According to Big Star manager, Pete Hambos, he only hires employees who have never held a previous job. Mr. Hambos wants this to be the first place a prospective employee has ever worked so he can train them in the manner and style he wants. “I don’t want to retrain bad habits that may have been picked up by working somewhere else,” says Mr. Hambos. While this strategy is not a luxury that many other businesses could use, for Big Star it works and it works well.
Every day the young employees are sent out from the working side of the window to the ordering side so that they can see what it looks like form the customer’s perspective. It’s a daily reminder that they are creating an experience for the customer and to be mindful to make it the best experience possible.
During the interview with Mr. Hambos he stated one of the fundamental beliefs about the business; “We are committed to the long term.” This was not said just once but four times during the course of the interview. This belief that is so ingrained is then reflected in virtually every aspect of how the business is run and how decisions are made.
An example of this long term commitment can be seen in the fact that although supplies and other costs have increased prices of Big Star’s various products have not been raised in four years. Big Star’s brand depends on the loyalty of its customer base and during the recent difficult economic times the company felt it important to provide value by consistency in pricing. “We don’t skimp on any of our ingredients although there might be less expensive alternatives”, said Mr. Hambos. “We are committed to providing the very best quality that we can to keep our customers coming back.” “We want the kids we serve today to someday bring their children in to make it their special place.”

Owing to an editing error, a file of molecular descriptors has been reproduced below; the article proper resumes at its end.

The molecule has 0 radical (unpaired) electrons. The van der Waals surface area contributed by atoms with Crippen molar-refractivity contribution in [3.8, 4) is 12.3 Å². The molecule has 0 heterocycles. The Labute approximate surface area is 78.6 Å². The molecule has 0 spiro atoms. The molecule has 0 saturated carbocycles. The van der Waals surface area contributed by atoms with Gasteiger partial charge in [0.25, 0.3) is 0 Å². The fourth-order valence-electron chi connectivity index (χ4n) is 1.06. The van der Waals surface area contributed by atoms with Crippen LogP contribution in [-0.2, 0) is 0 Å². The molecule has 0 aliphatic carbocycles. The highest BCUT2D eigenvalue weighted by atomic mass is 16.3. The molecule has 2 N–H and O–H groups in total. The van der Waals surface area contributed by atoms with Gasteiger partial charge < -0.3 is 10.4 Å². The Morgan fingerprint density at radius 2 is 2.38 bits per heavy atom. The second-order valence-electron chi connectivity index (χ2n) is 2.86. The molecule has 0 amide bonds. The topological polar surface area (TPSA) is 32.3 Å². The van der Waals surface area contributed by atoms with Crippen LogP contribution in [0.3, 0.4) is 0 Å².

The culture of Big Star is a primary factor in its ongoing success. Consider the competition that the business has faced over the years and it is apparent that more than luck has been at work in keeping the business going.
Every company develops its own unique culture that can either assist in fulfilling its mission or serve to hold it back. Because of all the elements that go into culture it is impossible to adopt another company’s although it is possible to adopt certain elements. Culture is powerful and it is worth reflecting on what is in your culture that you may need to adjust or begin to implement. If you’re wondering how you begin to do so, just listen to the stories that are told about your business by employees, customers and other folks.
Big Star Drive In was established in 1948 in Stroudsburg, making it one of the Pennsylvania’s original Drive-In Restaurants complete with car hops on roller skates. While the carhop service is no more, there is a great sitting area next to the original building and the quality of the ice cream, food and service is still the best. For more information, call 570.421.0547 or go to: www.bigstardrivein.com
mES (mEnterprise Solutions, LLC) is strategic consultancy specializing in the transformation of businesses and organizations by effectively managing their continual change. In photo from top center (clockwise) are mES professionals Carole Ann Bowyer, Denise Burdge, Tom Rhiel, and Marianne Chester. To contact mES e-mail mchester@mEnterpriseSolutions.com or call (570) 460-9599.